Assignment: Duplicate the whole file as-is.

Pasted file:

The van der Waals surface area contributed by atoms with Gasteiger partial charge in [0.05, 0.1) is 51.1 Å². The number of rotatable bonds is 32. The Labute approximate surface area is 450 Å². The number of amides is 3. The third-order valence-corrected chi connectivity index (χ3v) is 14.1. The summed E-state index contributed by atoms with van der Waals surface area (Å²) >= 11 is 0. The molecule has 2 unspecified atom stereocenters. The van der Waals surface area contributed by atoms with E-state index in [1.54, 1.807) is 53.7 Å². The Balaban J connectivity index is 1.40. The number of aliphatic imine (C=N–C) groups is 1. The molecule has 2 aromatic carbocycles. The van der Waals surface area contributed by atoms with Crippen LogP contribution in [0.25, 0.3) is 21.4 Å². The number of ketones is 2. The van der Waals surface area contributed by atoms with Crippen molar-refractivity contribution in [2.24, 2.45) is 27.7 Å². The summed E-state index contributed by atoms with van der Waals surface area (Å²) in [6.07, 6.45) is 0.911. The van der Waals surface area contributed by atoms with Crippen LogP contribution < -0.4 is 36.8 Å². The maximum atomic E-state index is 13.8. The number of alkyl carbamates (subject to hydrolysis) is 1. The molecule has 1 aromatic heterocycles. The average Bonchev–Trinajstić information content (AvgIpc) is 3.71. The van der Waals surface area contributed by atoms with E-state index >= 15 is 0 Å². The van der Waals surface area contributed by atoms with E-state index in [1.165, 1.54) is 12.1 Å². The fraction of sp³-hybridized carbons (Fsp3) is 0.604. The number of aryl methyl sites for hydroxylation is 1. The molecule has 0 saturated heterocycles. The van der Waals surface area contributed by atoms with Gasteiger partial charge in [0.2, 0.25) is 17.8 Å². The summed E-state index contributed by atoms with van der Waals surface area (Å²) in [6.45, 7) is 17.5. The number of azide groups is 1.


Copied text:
The van der Waals surface area contributed by atoms with Gasteiger partial charge in [0.05, 0.1) is 51.1 Å². The number of rotatable bonds is 32. The Labute approximate surface area is 450 Å². The number of amides is 3. The third-order valence-corrected chi connectivity index (χ3v) is 14.1. The summed E-state index contributed by atoms with van der Waals surface area (Å²) >= 11 is 0. The molecule has 2 unspecified atom stereocenters. The van der Waals surface area contributed by atoms with E-state index in [1.54, 1.807) is 53.7 Å². The Balaban J connectivity index is 1.40. The number of aliphatic imine (C=N–C) groups is 1. The molecule has 2 aromatic carbocycles. The van der Waals surface area contributed by atoms with Crippen LogP contribution in [0.25, 0.3) is 21.4 Å². The number of ketones is 2. The van der Waals surface area contributed by atoms with Crippen molar-refractivity contribution in [2.24, 2.45) is 27.7 Å². The summed E-state index contributed by atoms with van der Waals surface area (Å²) in [6.07, 6.45) is 0.911. The van der Waals surface area contributed by atoms with Crippen LogP contribution < -0.4 is 36.8 Å². The maximum atomic E-state index is 13.8. The number of alkyl carbamates (subject to hydrolysis) is 1. The molecule has 1 aromatic heterocycles. The average Bonchev–Trinajstić information content (AvgIpc) is 3.71. The van der Waals surface area contributed by atoms with E-state index >= 15 is 0 Å². The van der Waals surface area contributed by atoms with E-state index in [1.165, 1.54) is 12.1 Å². The fraction of sp³-hybridized carbons (Fsp3) is 0.604. The number of aryl methyl sites for hydroxylation is 1. The molecule has 0 saturated heterocycles. The van der Waals surface area contributed by atoms with Gasteiger partial charge in [0.2, 0.25) is 17.8 Å². The summed E-state index contributed by atoms with van der Waals surface area (Å²) in [6.45, 7) is 17.5. The number of azide groups is 1.